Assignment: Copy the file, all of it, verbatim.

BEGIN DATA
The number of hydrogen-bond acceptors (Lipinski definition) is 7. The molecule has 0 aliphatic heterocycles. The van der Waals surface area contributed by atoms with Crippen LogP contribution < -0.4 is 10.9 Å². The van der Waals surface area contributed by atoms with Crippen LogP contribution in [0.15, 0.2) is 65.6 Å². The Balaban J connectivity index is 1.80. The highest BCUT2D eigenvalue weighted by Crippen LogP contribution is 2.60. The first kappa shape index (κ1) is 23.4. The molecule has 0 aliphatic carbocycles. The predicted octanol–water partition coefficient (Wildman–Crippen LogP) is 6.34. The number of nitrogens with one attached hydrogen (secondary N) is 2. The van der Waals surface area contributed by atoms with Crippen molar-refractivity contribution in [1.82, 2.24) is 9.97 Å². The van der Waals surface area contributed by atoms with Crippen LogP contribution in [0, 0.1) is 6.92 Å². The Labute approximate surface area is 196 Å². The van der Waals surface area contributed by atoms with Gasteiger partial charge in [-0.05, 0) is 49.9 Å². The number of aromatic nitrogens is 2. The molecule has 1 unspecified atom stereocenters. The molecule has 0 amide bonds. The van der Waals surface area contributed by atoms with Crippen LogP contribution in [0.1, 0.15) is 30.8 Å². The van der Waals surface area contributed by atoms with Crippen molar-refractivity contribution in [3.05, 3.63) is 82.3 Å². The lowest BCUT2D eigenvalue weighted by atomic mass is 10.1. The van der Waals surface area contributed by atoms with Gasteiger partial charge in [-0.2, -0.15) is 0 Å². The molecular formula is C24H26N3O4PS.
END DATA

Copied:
The number of hydrogen-bond acceptors (Lipinski definition) is 7. The molecule has 0 aliphatic heterocycles. The van der Waals surface area contributed by atoms with Crippen LogP contribution < -0.4 is 10.9 Å². The van der Waals surface area contributed by atoms with Crippen LogP contribution in [0.15, 0.2) is 65.6 Å². The Balaban J connectivity index is 1.80. The highest BCUT2D eigenvalue weighted by Crippen LogP contribution is 2.60. The first kappa shape index (κ1) is 23.4. The molecule has 0 aliphatic carbocycles. The predicted octanol–water partition coefficient (Wildman–Crippen LogP) is 6.34. The number of nitrogens with one attached hydrogen (secondary N) is 2. The van der Waals surface area contributed by atoms with Crippen molar-refractivity contribution in [1.82, 2.24) is 9.97 Å². The van der Waals surface area contributed by atoms with Crippen LogP contribution in [0, 0.1) is 6.92 Å². The Labute approximate surface area is 196 Å². The van der Waals surface area contributed by atoms with Gasteiger partial charge in [-0.05, 0) is 49.9 Å². The number of aromatic nitrogens is 2. The molecule has 1 unspecified atom stereocenters. The molecule has 0 amide bonds. The van der Waals surface area contributed by atoms with Crippen LogP contribution in [0.1, 0.15) is 30.8 Å². The van der Waals surface area contributed by atoms with Crippen molar-refractivity contribution in [3.05, 3.63) is 82.3 Å². The lowest BCUT2D eigenvalue weighted by atomic mass is 10.1. The van der Waals surface area contributed by atoms with Gasteiger partial charge in [-0.2, -0.15) is 0 Å². The molecular formula is C24H26N3O4PS.